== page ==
What do Early Voting, Cloud Computing and Tabasco Cat have in common?
If you guessed that they were all racehorses that won the Preakness Stakes, then you win bragging rights.
The Preakness Stakes, which returns May 20 to Baltimore’s historic Pimlico Race Course, is the middle jewel in the Triple Crown of thoroughbred racing, sandwiched between the Kentucky Derby and the Belmont Stakes.
What would you name your thoroughbred horse? We’re here to help you out.
All you need to do is enter the first letter of your name, your birth month and your birth date and voilà.
Take a screenshot of your fabulous thoroughbred racehorse name and share on social. If you want to see if it’s taken, search The Jockey Club’s Online Names Book.
So, how hard is it to pick a name for a thoroughbred racehorse if you want to make it official? Don’t worry, it’s not a “night-mare,” per se. There are some rules, though, so the process can be a little daunting.
A solid name will need to be distinctive and creative — in short, unique. Surely, it has to be memorable, especially with present and future horse racing aficionados. Most importantly, it cannot be more than 18 characters, including punctuation and spaces. That’s the magic number: 18, according to the rule book of the registrar, The Jockey Club.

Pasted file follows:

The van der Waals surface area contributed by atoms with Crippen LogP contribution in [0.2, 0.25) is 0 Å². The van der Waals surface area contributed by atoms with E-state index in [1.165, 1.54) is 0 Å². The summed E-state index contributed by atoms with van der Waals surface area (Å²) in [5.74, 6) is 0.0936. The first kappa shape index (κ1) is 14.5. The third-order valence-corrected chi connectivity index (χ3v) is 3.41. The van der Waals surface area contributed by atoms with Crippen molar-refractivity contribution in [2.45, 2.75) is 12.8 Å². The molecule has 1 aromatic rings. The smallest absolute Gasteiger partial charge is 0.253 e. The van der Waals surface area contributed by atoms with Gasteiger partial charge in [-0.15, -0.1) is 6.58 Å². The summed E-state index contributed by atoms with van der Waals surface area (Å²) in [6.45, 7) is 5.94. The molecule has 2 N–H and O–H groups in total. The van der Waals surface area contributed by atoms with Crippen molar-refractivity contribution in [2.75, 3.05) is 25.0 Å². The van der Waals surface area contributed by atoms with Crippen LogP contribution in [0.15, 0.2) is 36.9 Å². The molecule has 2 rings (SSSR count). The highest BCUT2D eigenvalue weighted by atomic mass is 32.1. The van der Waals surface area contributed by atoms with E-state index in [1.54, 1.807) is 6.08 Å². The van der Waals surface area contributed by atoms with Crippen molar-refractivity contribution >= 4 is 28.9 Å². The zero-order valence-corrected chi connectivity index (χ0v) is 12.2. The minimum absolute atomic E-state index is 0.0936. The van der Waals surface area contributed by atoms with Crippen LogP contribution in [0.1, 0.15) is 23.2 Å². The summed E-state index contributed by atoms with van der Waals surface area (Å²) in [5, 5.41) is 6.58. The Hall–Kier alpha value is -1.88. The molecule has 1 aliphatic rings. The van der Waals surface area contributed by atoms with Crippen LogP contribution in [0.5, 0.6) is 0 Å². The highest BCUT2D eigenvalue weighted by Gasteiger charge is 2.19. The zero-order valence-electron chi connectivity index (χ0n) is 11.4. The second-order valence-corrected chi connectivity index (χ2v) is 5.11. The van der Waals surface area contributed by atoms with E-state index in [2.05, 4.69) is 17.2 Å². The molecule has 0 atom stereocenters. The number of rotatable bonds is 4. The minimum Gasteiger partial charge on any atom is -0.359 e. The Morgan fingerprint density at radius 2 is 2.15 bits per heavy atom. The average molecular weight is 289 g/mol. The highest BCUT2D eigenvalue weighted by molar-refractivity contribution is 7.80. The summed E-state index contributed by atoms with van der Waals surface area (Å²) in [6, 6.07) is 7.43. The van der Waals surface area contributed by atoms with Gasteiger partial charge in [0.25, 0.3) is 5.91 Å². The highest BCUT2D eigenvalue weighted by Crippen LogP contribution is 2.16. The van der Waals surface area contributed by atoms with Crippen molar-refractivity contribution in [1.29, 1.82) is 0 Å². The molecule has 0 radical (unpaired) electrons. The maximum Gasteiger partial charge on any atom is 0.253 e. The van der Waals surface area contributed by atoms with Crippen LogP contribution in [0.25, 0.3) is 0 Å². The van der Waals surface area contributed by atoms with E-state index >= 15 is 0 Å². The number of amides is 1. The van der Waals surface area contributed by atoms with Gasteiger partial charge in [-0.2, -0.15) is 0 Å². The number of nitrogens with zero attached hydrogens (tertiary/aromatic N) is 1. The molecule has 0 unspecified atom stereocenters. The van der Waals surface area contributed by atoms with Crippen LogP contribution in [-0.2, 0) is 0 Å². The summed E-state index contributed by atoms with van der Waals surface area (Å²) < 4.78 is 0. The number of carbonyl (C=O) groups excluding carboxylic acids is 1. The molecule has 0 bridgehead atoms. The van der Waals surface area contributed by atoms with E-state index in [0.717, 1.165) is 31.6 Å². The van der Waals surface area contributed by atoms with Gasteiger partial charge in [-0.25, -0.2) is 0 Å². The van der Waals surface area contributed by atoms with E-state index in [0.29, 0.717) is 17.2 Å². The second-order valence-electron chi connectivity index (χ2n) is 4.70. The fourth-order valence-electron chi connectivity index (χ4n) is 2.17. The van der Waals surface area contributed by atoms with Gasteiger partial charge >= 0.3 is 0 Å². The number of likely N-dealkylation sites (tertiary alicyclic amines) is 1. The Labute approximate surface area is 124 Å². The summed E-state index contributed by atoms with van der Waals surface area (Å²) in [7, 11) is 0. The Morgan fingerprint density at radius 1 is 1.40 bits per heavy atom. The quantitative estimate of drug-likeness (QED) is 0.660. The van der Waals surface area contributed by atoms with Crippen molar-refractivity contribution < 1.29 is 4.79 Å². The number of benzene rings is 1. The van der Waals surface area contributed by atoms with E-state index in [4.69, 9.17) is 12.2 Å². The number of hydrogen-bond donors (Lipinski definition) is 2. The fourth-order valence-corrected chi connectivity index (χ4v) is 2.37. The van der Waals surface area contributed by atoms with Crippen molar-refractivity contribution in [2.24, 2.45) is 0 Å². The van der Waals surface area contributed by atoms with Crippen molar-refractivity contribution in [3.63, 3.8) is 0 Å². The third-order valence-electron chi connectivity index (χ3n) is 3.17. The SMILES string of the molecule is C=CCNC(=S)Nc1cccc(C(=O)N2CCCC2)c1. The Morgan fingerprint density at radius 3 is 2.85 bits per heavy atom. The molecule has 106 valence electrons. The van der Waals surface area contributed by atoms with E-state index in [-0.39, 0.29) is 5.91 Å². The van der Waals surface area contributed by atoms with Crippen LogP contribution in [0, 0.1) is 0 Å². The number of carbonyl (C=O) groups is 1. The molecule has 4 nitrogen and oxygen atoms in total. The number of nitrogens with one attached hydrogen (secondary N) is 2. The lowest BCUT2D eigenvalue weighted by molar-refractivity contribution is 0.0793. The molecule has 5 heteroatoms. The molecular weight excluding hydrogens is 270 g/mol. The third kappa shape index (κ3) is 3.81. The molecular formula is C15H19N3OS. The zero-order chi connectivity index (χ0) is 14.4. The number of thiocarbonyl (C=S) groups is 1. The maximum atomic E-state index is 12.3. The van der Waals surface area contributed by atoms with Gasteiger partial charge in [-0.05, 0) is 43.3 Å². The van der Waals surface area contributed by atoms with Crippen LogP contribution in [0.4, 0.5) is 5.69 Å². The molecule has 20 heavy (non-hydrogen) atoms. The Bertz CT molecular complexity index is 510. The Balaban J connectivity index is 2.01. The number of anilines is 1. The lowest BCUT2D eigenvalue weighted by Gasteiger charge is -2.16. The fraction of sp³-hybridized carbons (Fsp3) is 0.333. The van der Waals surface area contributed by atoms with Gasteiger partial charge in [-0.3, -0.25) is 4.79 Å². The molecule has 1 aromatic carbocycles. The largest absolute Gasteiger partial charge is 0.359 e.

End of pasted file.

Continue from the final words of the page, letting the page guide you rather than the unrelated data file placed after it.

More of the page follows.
Just look at this year’s Kentucky Derby winner Mage, with a cool four characters. Those four letters pack a lot of punch — it’s part magical and part supernatural. Mage is the only horse running this year’s Preakness Stakes that also ran the Kentucky Derby (and that hasn’t happened since 1969). Perhaps, a little magic will help in obtaining that prized second jewel.
Maryland-bred Coffeewithchris, who’s running in Preakness, is all one word to come in at under 18 characters. Cute, right? If he wins, he’ll be the first Maryland-bred winner of the Preakness since Deputed Testamony in 1983.
Other rules from The Jockey Club include no names entirely made of initials or numbers. It also shouldn’t include horse-related terms or anything offensive you’d find in Urban Dictionary. If the name is based on a living person, an owner would need to get written permission. A long list of restricted names includes past winners, Hall of Famers, leading sires and broodmare sires.